The suit further explains that porcelain-fused-to-base-metal crowns "are more difficult to work with and do not fit teeth as intimately."

Dental price clubs: Should you bite?

With traditional health coverage, individuals bet they won’t end up paying more in premiums than they get back. The insurer, on the other hand, bets that a policyholder won’t have a catastrophe.

Dental is different. For starters, the annual maximum payouts are low—$1,000 to $2,000. That means with pricey procedures, such as root canals or tooth extractions, one quickly ends up paying out-of-pocket. The actual risk the companies take on is pretty minimal, experts said. Even though regular checkups are fully covered, not everyone goes twice a year as recommended. Dental benefits providers pocket those unused dollars.

And those low payout caps? Dentists say they haven’t changed since the late 1970s. If they had risen with inflation, they’d be closer to $4,000 to $8,000 today.

To get a better understanding, I called Delta Dental, which provides 56 million Americans with coverage, and asked why their product is called insurance. “We typically refer to it as dental benefits,” said spokesman Chris Pyle. While there’s no official policy on the term, they “try not to refer to it as insurance,” he said, adding, “technically, we’re a not-for-profit dental service corporation.”

What about the low ceiling on annual caps? “We could have a $10,000 annual max, but no one would be able to afford it,” Pyle said. Delta, he pointed out, imposes whatever caps are requested by the companies. The company declined to estimate what the premiums would be for someone in a group with a $10,000 annual cap.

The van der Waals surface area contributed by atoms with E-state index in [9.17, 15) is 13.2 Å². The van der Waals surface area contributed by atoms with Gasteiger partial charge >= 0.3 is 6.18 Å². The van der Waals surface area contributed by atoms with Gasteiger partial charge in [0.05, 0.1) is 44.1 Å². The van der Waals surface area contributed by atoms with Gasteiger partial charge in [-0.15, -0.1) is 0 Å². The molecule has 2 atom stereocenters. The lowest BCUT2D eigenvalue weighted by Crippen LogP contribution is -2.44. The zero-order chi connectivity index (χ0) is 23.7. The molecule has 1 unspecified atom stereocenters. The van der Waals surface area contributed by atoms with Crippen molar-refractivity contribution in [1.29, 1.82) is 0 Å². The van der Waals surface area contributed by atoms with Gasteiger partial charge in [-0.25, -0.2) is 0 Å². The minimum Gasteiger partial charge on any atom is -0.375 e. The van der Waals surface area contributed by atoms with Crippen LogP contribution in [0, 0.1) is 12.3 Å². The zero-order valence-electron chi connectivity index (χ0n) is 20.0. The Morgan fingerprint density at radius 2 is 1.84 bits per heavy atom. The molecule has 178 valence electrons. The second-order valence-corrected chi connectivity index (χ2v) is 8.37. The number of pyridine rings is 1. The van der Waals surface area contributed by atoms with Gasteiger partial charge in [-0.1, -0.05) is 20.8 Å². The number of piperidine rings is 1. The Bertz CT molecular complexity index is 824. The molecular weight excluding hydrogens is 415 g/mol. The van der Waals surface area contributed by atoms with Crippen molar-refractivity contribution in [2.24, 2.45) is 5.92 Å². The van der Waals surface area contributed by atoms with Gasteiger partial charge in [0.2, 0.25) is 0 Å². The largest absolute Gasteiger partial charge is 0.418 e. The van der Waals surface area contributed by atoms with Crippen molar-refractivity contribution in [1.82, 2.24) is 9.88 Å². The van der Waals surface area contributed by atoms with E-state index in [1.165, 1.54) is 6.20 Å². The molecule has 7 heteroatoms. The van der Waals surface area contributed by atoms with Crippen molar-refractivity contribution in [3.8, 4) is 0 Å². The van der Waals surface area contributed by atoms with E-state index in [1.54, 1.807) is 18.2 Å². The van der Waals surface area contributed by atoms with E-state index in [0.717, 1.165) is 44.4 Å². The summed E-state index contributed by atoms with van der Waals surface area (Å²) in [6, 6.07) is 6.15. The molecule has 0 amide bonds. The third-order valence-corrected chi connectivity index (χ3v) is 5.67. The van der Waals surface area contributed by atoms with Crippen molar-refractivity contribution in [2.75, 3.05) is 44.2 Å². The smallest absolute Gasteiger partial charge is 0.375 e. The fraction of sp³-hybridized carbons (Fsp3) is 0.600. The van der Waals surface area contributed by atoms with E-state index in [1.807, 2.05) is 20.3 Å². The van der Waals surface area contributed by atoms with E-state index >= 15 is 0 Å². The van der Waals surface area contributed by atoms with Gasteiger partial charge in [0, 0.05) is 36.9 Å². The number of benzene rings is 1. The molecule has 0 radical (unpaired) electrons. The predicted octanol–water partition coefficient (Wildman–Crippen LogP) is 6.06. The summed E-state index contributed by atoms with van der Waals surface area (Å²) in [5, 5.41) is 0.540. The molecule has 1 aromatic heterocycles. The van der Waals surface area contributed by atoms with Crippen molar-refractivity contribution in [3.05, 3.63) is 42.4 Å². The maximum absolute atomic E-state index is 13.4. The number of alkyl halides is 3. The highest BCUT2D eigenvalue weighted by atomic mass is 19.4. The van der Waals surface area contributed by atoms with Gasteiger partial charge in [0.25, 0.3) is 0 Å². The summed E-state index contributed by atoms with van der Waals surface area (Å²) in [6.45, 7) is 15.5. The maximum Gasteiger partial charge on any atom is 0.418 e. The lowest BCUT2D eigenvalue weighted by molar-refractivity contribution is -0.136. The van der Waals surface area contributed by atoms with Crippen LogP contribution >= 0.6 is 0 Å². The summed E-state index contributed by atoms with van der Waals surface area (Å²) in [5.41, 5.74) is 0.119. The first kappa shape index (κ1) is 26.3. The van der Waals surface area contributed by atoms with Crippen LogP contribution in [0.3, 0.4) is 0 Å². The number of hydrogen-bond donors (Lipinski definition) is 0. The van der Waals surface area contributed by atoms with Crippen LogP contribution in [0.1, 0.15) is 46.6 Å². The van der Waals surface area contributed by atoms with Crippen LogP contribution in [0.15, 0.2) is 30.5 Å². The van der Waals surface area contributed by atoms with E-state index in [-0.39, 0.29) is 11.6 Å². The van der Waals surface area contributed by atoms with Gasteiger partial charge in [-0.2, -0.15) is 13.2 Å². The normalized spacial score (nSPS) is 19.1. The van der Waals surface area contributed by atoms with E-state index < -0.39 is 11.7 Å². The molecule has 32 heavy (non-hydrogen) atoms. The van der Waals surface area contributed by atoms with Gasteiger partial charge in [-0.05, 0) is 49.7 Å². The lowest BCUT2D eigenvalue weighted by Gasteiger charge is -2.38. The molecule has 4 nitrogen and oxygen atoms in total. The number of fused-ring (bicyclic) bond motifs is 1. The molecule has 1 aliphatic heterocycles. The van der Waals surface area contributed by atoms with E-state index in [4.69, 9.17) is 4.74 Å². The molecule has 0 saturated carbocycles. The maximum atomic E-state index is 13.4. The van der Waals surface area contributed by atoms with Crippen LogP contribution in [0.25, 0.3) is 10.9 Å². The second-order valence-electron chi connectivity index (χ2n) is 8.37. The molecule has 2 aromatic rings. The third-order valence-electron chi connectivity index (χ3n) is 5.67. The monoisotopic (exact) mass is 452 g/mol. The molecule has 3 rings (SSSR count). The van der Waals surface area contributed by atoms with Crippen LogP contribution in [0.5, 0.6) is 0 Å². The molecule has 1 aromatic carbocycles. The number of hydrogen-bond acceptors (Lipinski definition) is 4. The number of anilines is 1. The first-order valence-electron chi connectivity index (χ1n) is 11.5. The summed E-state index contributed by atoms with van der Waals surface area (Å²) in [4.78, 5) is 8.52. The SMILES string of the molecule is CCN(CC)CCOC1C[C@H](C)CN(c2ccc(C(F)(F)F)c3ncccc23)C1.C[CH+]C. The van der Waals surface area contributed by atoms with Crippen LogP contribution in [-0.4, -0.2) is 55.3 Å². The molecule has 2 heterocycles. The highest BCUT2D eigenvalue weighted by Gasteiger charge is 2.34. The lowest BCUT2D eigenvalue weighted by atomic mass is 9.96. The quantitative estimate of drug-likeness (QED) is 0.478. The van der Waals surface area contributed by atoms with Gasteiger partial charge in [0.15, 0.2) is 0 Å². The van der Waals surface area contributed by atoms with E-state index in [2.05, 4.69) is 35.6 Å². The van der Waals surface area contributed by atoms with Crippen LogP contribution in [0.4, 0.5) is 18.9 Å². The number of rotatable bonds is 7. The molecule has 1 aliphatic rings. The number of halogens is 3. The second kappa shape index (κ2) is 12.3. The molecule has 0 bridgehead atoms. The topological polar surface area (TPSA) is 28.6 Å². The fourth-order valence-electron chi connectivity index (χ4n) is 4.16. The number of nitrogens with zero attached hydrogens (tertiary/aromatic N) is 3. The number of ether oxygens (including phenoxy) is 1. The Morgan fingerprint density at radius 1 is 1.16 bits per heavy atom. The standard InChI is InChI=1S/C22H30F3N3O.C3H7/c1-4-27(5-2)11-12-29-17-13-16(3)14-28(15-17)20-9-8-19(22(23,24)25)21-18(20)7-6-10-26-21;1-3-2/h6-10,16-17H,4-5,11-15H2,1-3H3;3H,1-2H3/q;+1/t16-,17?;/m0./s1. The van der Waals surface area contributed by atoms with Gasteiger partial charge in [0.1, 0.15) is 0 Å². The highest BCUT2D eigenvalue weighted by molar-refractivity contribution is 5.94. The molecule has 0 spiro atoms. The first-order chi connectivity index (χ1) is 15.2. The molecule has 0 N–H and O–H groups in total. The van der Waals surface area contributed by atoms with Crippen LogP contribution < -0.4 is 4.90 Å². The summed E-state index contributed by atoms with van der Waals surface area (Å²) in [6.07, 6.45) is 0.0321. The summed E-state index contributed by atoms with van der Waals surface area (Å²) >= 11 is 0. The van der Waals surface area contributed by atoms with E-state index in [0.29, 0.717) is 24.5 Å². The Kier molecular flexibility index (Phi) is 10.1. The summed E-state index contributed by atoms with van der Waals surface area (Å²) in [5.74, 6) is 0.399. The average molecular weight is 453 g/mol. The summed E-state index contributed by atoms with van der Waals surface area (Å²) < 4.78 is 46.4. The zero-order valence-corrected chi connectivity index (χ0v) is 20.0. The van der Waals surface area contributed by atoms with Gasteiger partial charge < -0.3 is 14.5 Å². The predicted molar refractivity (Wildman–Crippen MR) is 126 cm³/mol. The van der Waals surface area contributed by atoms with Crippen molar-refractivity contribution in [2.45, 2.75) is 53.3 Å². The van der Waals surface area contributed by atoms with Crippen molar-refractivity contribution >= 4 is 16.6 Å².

Dental groups urge U.S. opposition to international amalgam curbs

A ten-organization dental coalition June 4 urged the U.S. government to oppose international mercury treaty curbs on dental amalgam.

The fourth session of the United Nations Environment Programme’s Intergovernmental Negotiating Committee (INC4) to prepare a global legally binding instrument on mercury will convene June 27-July 2 in Punta del Este, Uruguay. INC3 was held Oct. 31-Nov. 4 in Nairobi, Kenya. INC5 will meet in Geneva, Switzerland in January 2013 to conclude treaty negotiations. The text will then be open for signature at a 2013 diplomatic conference in Japan.

“One small component of that draft binding instrument relates to dental amalgam, a dental restorative material needed to provide the most effective treatment for certain clinical situations and populations,” said the coalition letter to the U.S. Department of State. “We urge the United States to oppose any effort in these negotiations to ban or limit the availability of dental amalgam.”

The letter is signed by organizations “represent(ing) the preeminent authorities on and advocates for oral health,” the Academy of General Dentistry, American Academy of Oral and Maxillofacial Pathology, American Academy of Pediatric Dentistry, American Academy of Periodontology, American Association of Endodontists, American Association of Orthodontists, American Association of Public Health Dentistry, American Dental Association, Association of State and Territorial Dental Directors and International Association for Dental Research.

Enjoy your morning!